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Rahm Says 'Accountability' So, So Much In Latest Presser On Police Shootings

By Mae Rice in News on Dec 7, 2015 10:41PM

In response to the news that there would be no criminal charges for the cop who fatally shot Ronald Johnson last year, Mayor Rahm Emanuel held his latest in a string of rambling, urgent press conferences on police accountability. He touched on the Ronald Johnson case, but mostly spoke generally about the Laquan McDonald shooting, police abuses, and the upcoming Department of Justice investigation. Many of his statements reflected points that critics of his administration have been voicing for years.

Throughout, Rahm circled back to certain ideas so frequently that I thought my livestream had a bug. It did not. He was just very, very adamant that:

  • Overall, he likes the police. "By and large, officers do a good job every day,” Rahm said. He has attended roll calls at a variety of precincts, to tell police this (and presumably other things) in person.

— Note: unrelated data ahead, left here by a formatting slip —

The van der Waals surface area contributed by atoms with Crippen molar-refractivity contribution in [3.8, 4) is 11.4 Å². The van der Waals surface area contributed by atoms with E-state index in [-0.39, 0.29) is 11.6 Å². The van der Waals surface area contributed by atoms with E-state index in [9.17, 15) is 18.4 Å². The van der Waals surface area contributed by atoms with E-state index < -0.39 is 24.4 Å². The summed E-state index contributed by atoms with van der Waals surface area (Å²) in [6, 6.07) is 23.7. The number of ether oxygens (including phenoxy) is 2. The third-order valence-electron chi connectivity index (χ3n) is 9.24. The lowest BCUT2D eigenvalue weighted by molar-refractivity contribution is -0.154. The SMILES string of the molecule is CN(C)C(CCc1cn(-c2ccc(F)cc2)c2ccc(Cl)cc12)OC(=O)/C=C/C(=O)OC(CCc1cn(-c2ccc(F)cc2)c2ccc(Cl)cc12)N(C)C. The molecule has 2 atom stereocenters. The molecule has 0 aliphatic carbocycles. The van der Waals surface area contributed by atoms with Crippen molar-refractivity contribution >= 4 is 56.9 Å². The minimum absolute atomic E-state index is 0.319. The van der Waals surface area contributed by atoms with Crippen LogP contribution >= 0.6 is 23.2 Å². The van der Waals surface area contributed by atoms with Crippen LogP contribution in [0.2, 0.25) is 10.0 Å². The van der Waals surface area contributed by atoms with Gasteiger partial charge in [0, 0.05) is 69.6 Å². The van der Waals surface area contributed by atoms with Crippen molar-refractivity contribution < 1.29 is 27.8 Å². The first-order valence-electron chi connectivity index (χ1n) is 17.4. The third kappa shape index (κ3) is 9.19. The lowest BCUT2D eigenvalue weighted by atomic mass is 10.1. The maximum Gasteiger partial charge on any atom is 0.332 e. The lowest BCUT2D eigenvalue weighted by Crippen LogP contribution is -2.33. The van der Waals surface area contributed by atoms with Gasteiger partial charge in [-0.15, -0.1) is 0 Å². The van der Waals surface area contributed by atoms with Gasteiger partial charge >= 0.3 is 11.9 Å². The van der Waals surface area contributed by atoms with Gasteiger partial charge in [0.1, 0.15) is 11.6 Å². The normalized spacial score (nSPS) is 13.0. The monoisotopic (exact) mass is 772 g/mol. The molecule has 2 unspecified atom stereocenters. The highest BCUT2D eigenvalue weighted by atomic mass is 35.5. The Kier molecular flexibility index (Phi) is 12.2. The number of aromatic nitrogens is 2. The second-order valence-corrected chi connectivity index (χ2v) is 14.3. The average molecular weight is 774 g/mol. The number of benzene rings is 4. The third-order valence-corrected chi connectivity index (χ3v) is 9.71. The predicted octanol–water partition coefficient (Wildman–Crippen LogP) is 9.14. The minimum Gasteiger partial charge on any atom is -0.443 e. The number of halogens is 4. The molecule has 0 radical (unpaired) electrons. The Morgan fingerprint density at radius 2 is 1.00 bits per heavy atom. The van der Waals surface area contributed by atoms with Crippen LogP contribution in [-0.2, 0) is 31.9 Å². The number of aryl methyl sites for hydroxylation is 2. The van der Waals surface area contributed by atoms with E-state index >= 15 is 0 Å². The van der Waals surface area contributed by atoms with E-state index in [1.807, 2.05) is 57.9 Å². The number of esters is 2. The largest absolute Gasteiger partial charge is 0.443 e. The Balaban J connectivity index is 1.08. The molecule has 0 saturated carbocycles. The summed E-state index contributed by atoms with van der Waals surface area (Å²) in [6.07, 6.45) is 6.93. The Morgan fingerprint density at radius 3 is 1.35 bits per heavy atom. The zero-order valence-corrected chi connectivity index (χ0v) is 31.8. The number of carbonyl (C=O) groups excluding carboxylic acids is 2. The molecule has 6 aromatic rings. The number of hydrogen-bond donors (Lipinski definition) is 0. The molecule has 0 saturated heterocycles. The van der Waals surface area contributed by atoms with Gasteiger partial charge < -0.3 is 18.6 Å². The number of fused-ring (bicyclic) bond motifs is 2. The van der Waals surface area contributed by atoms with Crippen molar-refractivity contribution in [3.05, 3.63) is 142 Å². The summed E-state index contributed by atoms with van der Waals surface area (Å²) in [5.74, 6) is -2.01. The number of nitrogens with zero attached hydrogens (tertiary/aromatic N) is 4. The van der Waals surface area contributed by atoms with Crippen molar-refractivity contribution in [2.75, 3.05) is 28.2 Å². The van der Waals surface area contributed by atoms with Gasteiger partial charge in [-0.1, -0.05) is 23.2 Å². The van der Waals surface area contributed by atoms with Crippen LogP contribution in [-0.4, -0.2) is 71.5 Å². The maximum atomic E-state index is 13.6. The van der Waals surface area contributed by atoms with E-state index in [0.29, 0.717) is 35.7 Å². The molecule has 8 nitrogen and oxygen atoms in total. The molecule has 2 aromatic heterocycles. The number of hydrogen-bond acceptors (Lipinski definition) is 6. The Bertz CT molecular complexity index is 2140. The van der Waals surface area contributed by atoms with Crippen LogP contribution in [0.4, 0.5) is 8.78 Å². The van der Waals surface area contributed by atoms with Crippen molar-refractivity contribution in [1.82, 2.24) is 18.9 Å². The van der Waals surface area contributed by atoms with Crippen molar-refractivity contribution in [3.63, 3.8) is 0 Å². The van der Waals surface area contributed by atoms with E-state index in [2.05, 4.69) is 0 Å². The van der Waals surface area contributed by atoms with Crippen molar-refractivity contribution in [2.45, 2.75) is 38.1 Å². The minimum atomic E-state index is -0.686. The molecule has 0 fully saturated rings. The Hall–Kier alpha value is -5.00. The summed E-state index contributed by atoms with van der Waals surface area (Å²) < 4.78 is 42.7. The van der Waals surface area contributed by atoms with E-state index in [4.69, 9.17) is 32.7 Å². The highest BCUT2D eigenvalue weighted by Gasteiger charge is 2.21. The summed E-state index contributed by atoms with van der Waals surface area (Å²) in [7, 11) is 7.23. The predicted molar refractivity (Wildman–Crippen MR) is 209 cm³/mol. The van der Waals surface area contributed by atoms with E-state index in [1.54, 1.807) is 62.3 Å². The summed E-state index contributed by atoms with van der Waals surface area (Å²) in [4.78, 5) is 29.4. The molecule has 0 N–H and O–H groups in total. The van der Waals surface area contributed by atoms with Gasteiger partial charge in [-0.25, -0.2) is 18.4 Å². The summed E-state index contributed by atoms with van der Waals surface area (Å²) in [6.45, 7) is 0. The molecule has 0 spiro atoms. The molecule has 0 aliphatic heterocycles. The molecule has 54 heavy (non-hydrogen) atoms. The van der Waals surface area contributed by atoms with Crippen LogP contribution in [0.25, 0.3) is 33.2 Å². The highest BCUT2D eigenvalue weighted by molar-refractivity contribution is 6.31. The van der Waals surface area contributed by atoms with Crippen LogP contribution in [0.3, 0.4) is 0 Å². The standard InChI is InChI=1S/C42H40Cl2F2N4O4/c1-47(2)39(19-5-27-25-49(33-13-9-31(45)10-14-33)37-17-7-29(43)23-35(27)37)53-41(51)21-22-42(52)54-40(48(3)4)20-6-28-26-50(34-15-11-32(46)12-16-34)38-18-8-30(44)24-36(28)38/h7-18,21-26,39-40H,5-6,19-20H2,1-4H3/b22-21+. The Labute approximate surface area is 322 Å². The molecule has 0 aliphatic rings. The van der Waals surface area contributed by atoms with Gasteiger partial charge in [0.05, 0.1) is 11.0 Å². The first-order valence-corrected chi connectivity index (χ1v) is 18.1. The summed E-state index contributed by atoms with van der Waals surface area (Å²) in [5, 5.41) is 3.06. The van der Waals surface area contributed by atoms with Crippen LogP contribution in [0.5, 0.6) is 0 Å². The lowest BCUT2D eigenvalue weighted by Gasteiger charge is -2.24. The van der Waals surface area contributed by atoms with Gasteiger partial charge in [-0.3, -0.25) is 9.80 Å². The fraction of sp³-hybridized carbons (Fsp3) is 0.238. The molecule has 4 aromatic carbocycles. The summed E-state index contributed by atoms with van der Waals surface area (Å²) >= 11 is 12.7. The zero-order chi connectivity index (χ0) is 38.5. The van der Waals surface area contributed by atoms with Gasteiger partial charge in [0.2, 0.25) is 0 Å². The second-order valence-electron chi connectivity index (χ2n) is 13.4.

• He does not like police who use excessive force. Rahm hopes that new policies and personnel changes will let his administration “interdict early, catch them, [and] hold them accountable.”

  • Chicago isn’t holding police very accountable right now. It “defies common sense,” he said, that of the last 400+ police shootings only two were ruled unjustified. The Independent Police Review Authority, which investigates police shootings, got a leadership shake-up earlier Monday—five months after the city fired a top investigator who determined that more shootings were unjustified.

  • He welcomes the Department of Justice to Chicago. "We welcome it, accept it, and need it. It's in our self-interest as a city.” Remember, the mayor's initial response to calls for a DOJ investigation was to say Chicago doesn't need it last week.

  • The system won’t be fixed overnight. “The problem [of police accountability] has a long history,” he said. “It will take a lot of work, over the years, to make the policy, the practices, and the personnel changes necessary [to fix it].”

  • But he doesn’t want the system to truck on unchanged. “We’re at an inflection point,” he said. Laquan McDonald’s shooting “cannot be just another incident."

  • In response to various questions about other subjects from reporters, Rahm hewed closely to these points. When pressed, he would sometimes add in a few of his favorite phrases, too, such as “accountability,” “trust,” and “we need to take a series of steps.” Those next steps would likely involve his fledgling police accountability task force, he said.